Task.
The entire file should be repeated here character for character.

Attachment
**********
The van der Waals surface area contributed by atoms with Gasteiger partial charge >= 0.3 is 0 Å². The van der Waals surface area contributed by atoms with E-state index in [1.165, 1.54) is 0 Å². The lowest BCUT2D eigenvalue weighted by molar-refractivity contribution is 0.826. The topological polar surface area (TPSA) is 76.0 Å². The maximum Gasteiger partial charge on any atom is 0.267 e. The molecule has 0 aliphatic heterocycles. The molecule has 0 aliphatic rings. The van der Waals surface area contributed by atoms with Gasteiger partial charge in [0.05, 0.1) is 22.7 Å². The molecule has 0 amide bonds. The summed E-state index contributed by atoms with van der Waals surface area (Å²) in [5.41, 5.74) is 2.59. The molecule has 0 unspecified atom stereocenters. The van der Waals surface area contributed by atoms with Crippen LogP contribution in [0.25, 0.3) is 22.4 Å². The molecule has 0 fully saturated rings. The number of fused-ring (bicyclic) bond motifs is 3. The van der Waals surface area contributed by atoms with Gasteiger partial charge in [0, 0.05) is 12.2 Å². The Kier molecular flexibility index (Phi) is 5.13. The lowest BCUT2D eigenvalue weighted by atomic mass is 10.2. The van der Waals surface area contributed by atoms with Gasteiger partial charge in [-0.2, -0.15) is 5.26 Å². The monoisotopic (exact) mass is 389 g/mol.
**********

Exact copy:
The van der Waals surface area contributed by atoms with Gasteiger partial charge >= 0.3 is 0 Å². The van der Waals surface area contributed by atoms with E-state index in [1.165, 1.54) is 0 Å². The lowest BCUT2D eigenvalue weighted by molar-refractivity contribution is 0.826. The topological polar surface area (TPSA) is 76.0 Å². The maximum Gasteiger partial charge on any atom is 0.267 e. The molecule has 0 aliphatic heterocycles. The molecule has 0 aliphatic rings. The van der Waals surface area contributed by atoms with Gasteiger partial charge in [0.05, 0.1) is 22.7 Å². The molecule has 0 amide bonds. The summed E-state index contributed by atoms with van der Waals surface area (Å²) in [5.41, 5.74) is 2.59. The molecule has 0 unspecified atom stereocenters. The van der Waals surface area contributed by atoms with Crippen LogP contribution in [0.25, 0.3) is 22.4 Å². The molecule has 0 fully saturated rings. The number of fused-ring (bicyclic) bond motifs is 3. The van der Waals surface area contributed by atoms with Gasteiger partial charge in [0, 0.05) is 12.2 Å². The Kier molecular flexibility index (Phi) is 5.13. The lowest BCUT2D eigenvalue weighted by atomic mass is 10.2. The van der Waals surface area contributed by atoms with Gasteiger partial charge in [-0.2, -0.15) is 5.26 Å². The monoisotopic (exact) mass is 389 g/mol.